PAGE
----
In America, under President Trump, I think women’s reproductive health is probably the biggest focus. The politics of women’s health is very real, especially with Planned Parenthood being such a public target. But as a country, women’s rights across the board are under threat because we have a President who is an alleged sexual assaulter who has no respect for women and abuses them. His misogynistic attitude will have a huge impact on our culture and is already taking the American women’s rights movement backward.
The Trump Administration has very few women in positions of power. They pay the women they employ less than male staff, and the White House is even considering eliminating the council on empowering women and girls, amongst countless other actions to undermine women’s health and rights. All this just underscores how important it is to elect more women to the house and the senate. We need more women in US government, period.
“We live in a world where women and girls are still so discriminated against solely because of our gender.”
MM: Who would you say is your biggest feminist role model?
My mother is my top feminist role model. She was the first feminist I ever knew, and she was and still is, very active in the women’s rights movement back home in Bangladesh. Growing up, she would drag me to her feminist symposiums and seminars when all I wanted to do was hang out with my friends after school.
Of course, now I am so grateful to her for introducing me to the world and concept of women’s rights from a very young age. She always made sure my sisters and I were aware of the life the majority of people outside of our social bubble in Bangladesh lived, especially women and girls. She showed me from such a young age how we live in a world where women and girls are still so discriminated against solely because of our gender. I owe my mother for my feminist soul.
MM: Your grandfather Tofazzal Hossain, paved the way for journalism in Bangladesh. Did his journey serve as an inspiration for you? Do you feel pressure to keep his legacy alive and well? What’s the greatest lesson you learned from him?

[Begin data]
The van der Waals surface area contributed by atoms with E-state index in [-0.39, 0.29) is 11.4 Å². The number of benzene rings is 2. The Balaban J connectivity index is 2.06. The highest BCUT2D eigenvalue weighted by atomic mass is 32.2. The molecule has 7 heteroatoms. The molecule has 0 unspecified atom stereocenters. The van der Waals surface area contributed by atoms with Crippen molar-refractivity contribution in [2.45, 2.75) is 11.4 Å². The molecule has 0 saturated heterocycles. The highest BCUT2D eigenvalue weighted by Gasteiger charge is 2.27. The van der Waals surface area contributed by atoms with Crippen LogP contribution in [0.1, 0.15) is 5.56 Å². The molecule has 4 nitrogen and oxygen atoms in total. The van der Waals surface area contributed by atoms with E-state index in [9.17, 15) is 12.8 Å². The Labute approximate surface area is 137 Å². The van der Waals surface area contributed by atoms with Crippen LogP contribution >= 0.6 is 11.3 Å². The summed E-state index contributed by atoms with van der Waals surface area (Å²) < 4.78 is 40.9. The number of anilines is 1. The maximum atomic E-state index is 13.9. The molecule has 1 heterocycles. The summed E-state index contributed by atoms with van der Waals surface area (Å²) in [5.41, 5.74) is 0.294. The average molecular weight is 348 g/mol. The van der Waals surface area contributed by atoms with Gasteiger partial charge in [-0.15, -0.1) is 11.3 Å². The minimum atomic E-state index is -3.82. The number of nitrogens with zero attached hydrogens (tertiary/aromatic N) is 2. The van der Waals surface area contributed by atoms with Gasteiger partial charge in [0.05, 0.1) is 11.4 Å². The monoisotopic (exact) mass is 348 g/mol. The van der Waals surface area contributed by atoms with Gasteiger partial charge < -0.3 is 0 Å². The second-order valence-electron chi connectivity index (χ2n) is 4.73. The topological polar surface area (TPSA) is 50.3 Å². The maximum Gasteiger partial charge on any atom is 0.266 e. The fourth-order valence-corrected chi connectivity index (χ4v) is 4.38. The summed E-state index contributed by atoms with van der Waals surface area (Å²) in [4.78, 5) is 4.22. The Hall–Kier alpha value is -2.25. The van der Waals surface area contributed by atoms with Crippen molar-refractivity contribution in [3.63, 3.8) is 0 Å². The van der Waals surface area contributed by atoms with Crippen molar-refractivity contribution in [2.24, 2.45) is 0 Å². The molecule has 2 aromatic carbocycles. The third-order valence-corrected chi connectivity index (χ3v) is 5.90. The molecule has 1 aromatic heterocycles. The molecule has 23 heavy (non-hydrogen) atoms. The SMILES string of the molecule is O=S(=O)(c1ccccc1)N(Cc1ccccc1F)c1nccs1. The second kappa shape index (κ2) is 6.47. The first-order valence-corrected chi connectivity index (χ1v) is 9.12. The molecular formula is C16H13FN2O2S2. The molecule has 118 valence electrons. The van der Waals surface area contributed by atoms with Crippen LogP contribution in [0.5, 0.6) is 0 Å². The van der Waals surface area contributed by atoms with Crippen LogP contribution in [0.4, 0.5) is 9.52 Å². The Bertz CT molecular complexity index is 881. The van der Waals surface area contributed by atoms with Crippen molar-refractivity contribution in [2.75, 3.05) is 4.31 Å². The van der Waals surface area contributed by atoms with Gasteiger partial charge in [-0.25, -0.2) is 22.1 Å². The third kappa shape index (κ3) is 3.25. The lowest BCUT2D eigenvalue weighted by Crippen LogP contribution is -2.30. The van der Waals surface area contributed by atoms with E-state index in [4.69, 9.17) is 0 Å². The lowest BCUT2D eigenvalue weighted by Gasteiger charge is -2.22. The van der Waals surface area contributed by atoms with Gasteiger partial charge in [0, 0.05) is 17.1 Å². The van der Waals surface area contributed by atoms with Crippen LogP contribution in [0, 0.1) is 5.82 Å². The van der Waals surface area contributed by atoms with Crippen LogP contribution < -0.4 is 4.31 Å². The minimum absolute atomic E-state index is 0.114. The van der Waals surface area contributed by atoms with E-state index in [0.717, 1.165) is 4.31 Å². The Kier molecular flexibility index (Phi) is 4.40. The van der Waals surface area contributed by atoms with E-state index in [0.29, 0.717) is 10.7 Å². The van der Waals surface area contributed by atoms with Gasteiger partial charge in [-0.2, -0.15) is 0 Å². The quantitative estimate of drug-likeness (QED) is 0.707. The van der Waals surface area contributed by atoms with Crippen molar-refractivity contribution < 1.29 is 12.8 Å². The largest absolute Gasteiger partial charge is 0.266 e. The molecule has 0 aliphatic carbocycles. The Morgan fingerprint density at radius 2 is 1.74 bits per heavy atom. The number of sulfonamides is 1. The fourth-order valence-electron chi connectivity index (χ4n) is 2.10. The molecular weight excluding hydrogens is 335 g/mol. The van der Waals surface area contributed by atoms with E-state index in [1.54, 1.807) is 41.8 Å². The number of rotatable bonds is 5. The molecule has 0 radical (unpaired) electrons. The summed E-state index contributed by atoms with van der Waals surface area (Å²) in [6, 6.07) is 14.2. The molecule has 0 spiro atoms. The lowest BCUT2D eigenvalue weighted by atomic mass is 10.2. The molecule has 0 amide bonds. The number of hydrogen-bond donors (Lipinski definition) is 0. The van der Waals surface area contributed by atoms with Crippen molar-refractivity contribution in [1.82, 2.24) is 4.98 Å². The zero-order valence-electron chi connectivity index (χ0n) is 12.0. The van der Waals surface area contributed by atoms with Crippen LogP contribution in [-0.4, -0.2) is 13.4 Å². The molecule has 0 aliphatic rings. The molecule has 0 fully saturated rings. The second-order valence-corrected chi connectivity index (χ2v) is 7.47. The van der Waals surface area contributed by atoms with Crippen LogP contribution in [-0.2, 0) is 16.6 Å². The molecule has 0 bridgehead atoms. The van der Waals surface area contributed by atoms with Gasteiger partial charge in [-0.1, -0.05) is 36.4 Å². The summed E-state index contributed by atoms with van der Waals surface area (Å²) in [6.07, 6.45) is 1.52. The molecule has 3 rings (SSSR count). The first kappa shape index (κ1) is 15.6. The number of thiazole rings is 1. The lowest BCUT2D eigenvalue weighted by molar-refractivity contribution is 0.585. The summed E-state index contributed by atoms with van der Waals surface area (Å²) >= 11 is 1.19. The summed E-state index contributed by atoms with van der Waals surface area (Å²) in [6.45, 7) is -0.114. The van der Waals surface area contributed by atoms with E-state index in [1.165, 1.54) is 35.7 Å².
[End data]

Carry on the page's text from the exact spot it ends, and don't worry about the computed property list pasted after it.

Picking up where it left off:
One of the saddest things about my life is that I never got to meet my paternal grandfather. It’s a huge loss for me, and the fact that I grew up to be a writer makes it even more sad. I wish I could have met him. He’s such a huge journalistic figure in Bangladeshi history, and I really understand that now as an adult. Growing up, there was always a tremendous pressure to keep his legacy alive and rightfully so. It’s something my father worked his entire life to ensure. The newspaper my grandfather started is the oldest Bangladeshi national publication and is still running today.
Tofazzal Hossain’s life is a testament to how powerful great writing can be. His work played a huge role in Bangladesh winning our independence from Pakistan. It’s tragic that he did not live to see a liberated Bangladesh.
MM: Let’s talk about women in the media. What do you think women, especially minority women, can do right now to have their voices heard?
Write. Speak out. Be loud. Tell our stories and take control of our narrative. It’s very much what MissMuslim is doing, but there can never be enough platforms that shatter stereotypes and myths of women like us — “minority” women who have historically been shut out of the larger story of women’s experiences in America. The only way people will hear us is if we raise our voices and take up space.
MM: What’s the best advice you’ve ever received?
Don’t wait for someone to give you a platform. Create your own.